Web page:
Prated Textiles

The reconstituted National Technical Committee for Textiles and Garments was on Friday inaugurated to work and ensure that Ghana meets the requirements for the production of textiles and garment for local and international markets.

The Committee, which had been expanded in size from about 12 members to 22 experts would be responsible for the development and promulgation of standards for the Textiles and Garment Industry.

The Committee is determined to consider standards for slit and kaba, Kente, smock and many other Ghanaian sewn clothes that are mostly preferred by many Ghanaians and foreigners alike.

It has Madam Eunice Antiaye, Head of Textiles and Garment Department, Accra Technical University, as its Chairperson, with other members drawn from different backgrounds, being industry, professional, educational and research institutions, certification bodies, consumer groups and Government departments.

The committee would utilise their expertise to encourage producers and manufacturers in Ghana to come out with quality products through applicable standards for the market.

Mr Nyame Berfi, Director in-charge of Multilateral, Regional and Bilateral Trade at the Ministry of Trade and Industry, who inaugurated the Committee in Accra on behalf of Mr Alan Kwadwo Kyeremarten, the Sector Minister, said Ghana could not take full advantage of the African Growth and Opportunity Act (AGOA) due to sub-standard goods.

“Even though AGOA presents a significant opportunity for Ghana to increase its manufacturing capacity and diversify its exports, the country has not been able to exploit to the full, the trading opportunities under the programme”, Mr Kyeremarten said in the speech read on his behalf.

He emphasised the importance of rigidly keeping to applicable standards as far as the Textiles and Garment industry was concerned and tasked the Committee to pay attention to the variety of fabrics, material and finishes in the production of textile articles and for modifications in the description of care processes.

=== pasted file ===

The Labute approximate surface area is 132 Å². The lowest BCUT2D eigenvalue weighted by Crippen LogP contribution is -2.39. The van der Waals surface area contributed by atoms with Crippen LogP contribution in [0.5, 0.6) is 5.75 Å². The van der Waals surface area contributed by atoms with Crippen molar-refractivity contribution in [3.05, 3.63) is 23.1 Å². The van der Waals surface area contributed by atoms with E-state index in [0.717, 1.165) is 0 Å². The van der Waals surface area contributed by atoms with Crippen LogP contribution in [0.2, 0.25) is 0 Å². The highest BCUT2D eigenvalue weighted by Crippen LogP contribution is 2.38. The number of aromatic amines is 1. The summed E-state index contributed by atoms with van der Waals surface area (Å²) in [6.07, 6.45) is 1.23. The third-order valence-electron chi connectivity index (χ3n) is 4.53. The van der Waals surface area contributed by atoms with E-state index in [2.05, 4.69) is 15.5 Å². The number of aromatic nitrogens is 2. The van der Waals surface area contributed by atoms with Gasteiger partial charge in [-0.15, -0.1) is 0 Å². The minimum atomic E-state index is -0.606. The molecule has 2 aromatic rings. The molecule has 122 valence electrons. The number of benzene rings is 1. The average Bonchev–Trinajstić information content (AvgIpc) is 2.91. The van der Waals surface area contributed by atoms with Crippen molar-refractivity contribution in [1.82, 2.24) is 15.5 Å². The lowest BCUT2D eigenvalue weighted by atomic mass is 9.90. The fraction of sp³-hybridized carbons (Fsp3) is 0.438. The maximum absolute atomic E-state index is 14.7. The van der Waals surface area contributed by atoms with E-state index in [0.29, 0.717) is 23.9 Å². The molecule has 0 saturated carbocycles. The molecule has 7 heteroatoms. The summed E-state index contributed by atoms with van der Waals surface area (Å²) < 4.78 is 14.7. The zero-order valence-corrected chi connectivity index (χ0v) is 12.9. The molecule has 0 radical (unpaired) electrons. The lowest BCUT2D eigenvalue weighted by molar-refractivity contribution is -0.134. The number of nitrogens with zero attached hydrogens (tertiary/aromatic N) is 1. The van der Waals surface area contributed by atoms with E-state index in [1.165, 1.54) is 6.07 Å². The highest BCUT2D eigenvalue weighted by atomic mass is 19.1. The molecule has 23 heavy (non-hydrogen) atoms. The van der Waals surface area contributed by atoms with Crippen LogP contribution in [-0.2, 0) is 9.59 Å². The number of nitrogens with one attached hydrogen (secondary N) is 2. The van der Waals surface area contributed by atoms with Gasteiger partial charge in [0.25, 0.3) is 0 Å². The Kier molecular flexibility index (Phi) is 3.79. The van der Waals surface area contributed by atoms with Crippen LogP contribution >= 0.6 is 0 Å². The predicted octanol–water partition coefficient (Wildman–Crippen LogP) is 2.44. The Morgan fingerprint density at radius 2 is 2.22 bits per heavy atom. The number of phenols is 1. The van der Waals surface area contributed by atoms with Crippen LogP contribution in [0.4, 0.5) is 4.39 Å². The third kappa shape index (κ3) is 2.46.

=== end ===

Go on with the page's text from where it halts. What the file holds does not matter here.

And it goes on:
Mr Kyeremanten also tasked the members of the Committee to use their expertise to come out with standards and requirements needed to ensure safety and quality of products from the industry.

Professor Alex Dodoo, Director General of the GSA said the Committee members represented capable men and women in the country who set standards for the nation in line with international standards.

He said quite often, most of the standards that were operational in the country were not known while other standards faced the challenges of enforcement and the GSA was determined to ensure that whatever standards were set, “to the extent permissible in law” were implemented.

Prof Dodoo mentioned challenges confronting the textile and garment industry as; sub-standard buttons, zips, tread, under-sized measuring tapes as well as the inability to penetrate the job markets.

“The task we have thrown to the Technical Committee is that Ghanaian clothes have sizes, please let’s know the standards for our sizes-for Fugu, for Kaftan and so on. That’s the only way we can trade online.

He said the textile industry was a critical area creating jobs for the people and so the need to put in place the quality infrastructure in terms of the quality of tread, fabric, dyes and the sizes available in tune with the best standards for higher patronage.

He announced that GSA was sourcing for funds to build a textile lab in Ghana like that of Ivory Coast, to support the Ghanaian industry.

Madam Antiaye, said the Committee would hit the ground running by holding meetings to deliberate on adoption, review or development of relevant standards.

“The work items that had been proposed include; size-designation for men and boys’ garments, women and girls’ garments, then size-designation for men and boys’ underwear, night wear and shirts. Size designation for women and girls underwear, foundation garment and shirts.”

Garment construction, Professional care in terms of cleaning and finishing, assessment, care labelling codes as well as the code of practice for garment producers, and review some of the standards for the industry, she said.

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